Cadbury House has a fascinating history that brings much life and character to the venue.
Cadbury House has a fascinating history that brings much life and character to the venue. The original house, which forms the central part of the venue, dates back to 1790 where it served as a private residence set within 800 acres of woodland.
Quite where those 800 acres were is unclear, although many estates in those days were spread over different sites. The house itself sits in 8.5 acres of the land and the first written records of it in an 1841 census shows that it was occupied by Bailey Andrews, his first wife Martha and children Susan, aged 5 and Leigh, aged 3.
He was described as a man of ‘independent means’ and other records show that he lived in London until 1837 and also had connections in Sherborne, Dorset; but little else is known about him.
In the 1870’s the Rev Joseph William Hardman resided at Cadbury House. He organised the building of St Katherine’s Church at Felton where he served as a priest in charge and he was just about 40 when he ‘retired to Cadbury House, Congresbury’.
On his death in 1891 the house was passed to his son Harold Fitzwilliam Hardman, but census returns seem to indicate that he lived elsewhere and the house was rented to others.
These included a Mrs Watts, James Richard Naylor JP and by 1910 the Earl of Cardigan, who in 1911 succeeded his father to become the 6th Marquis of Aylesbury. Along with his family he was the occupier of the house at the outbreak of the First World War.
In the 1920’s a priceless collection of Irish Tudor Fireplace panelling was removed and sold to America and is now on display in a museum in Boston.
From 1939 to 1955 Cadbury House became the seat of learning as a boy’s prep school known as St David’s. The main entrance was used as an air raid shelter during the Second World War and some pupils report seeing the ghost of a little girl walking down the main staircase.
By the 1950’s girls had been admitted to the school, which catered for children ages between 4 and 16 and cost £52 a term. A pupil at the time said the headmaster had a caning room with different sized canes to hand out different punishments to errant pupils.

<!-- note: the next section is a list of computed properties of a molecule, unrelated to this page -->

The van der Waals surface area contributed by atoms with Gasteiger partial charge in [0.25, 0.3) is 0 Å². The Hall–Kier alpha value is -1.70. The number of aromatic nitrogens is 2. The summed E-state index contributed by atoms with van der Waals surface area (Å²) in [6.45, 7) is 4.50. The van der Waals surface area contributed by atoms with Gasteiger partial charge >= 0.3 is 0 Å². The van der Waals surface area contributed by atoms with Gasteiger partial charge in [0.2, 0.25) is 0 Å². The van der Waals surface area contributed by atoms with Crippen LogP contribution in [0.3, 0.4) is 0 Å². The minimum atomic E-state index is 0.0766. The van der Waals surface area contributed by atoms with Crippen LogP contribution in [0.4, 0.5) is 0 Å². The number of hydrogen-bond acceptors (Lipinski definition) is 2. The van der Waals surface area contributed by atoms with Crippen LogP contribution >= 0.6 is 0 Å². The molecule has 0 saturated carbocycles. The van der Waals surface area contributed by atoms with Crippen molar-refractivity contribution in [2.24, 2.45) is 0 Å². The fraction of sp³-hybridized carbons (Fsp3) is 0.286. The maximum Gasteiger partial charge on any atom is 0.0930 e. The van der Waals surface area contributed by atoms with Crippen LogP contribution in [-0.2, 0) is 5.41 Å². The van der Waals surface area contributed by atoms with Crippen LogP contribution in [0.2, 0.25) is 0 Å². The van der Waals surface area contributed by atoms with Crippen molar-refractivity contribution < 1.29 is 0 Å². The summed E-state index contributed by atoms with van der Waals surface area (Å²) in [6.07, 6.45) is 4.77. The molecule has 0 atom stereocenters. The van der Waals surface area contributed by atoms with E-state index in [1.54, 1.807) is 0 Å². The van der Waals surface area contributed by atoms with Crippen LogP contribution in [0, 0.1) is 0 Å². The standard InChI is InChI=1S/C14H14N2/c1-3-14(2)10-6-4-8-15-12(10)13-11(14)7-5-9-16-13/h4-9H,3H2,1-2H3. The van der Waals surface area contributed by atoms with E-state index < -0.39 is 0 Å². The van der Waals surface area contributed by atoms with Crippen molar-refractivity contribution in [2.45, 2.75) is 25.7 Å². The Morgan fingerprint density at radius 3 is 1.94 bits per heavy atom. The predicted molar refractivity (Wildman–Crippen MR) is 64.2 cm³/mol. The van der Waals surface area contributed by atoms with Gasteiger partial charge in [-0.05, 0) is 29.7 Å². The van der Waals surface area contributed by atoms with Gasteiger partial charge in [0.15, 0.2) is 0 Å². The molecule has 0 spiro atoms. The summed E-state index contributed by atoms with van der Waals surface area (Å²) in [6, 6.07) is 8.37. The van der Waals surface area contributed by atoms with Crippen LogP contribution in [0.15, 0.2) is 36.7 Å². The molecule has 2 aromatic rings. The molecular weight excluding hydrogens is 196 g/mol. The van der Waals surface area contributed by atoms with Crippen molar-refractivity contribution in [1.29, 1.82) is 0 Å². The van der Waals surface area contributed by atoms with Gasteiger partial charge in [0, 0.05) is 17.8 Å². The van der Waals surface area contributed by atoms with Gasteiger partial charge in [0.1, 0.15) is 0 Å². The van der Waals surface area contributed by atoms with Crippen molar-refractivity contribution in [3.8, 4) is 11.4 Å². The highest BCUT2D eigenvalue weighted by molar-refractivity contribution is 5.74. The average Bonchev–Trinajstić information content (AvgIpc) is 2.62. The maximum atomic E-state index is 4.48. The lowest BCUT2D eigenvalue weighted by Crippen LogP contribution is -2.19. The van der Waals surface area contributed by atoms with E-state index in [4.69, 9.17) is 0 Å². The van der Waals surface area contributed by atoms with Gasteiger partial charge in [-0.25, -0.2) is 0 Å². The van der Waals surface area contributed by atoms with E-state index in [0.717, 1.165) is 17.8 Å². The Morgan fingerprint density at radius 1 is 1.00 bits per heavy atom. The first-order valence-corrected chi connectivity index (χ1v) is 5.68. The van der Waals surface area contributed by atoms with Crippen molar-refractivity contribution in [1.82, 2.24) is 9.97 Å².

A proportion of pupils boarded, with one dormitory located in the attic, whilst others travelled in daily from nearby towns and villages. Some of the teachers had their own children on site and there were two dogs owned by the school. One was a Terrier called Peter who was always muzzled and the other was called Rusty and was a Red Setter.
The house was converted to a ‘Country Club’ and became a popular destination for its leisure facilities, dinner dances, weddings, corporate functions and events. It is rumoured that cricketer Ian Botham is among those to have been thrown in the pool during high jinks at a party.
Purchased by Wrington-based businessman Nick Taplin, who along with his business partner invested £26 million to renovate and upgrade Cadbury House to the 4 star boutique styled, 132 bedroom, hotel it is today specialising in Weddings, conferences and events, now boasts an award winning health club and spa and the Marco Pierre White Restaurant.
The original house, which forms the central part of the venue, dates back to 1790 where it served as a private residence set within 800 acres of woodland. Between 1839 and 1955 Cadbury House became a school known as St David’s.
Later the house evolved into a luxury country club, providing a stunning back drop for hunting balls, medieval banquets and charity events.
In recent years Cadbury house has transformed into the awe-inspiring venue it is today. Purchased by Nick Taplin and Simon Matthews-Williams in 2003, the venue has benefitted from a £28 million makeover.
With 132 bedrooms, this four-star boutique venue boasts an enviable portfolio of onsite properties including a Marco Pierre White steakhouse and the award-winning ClubandSpa.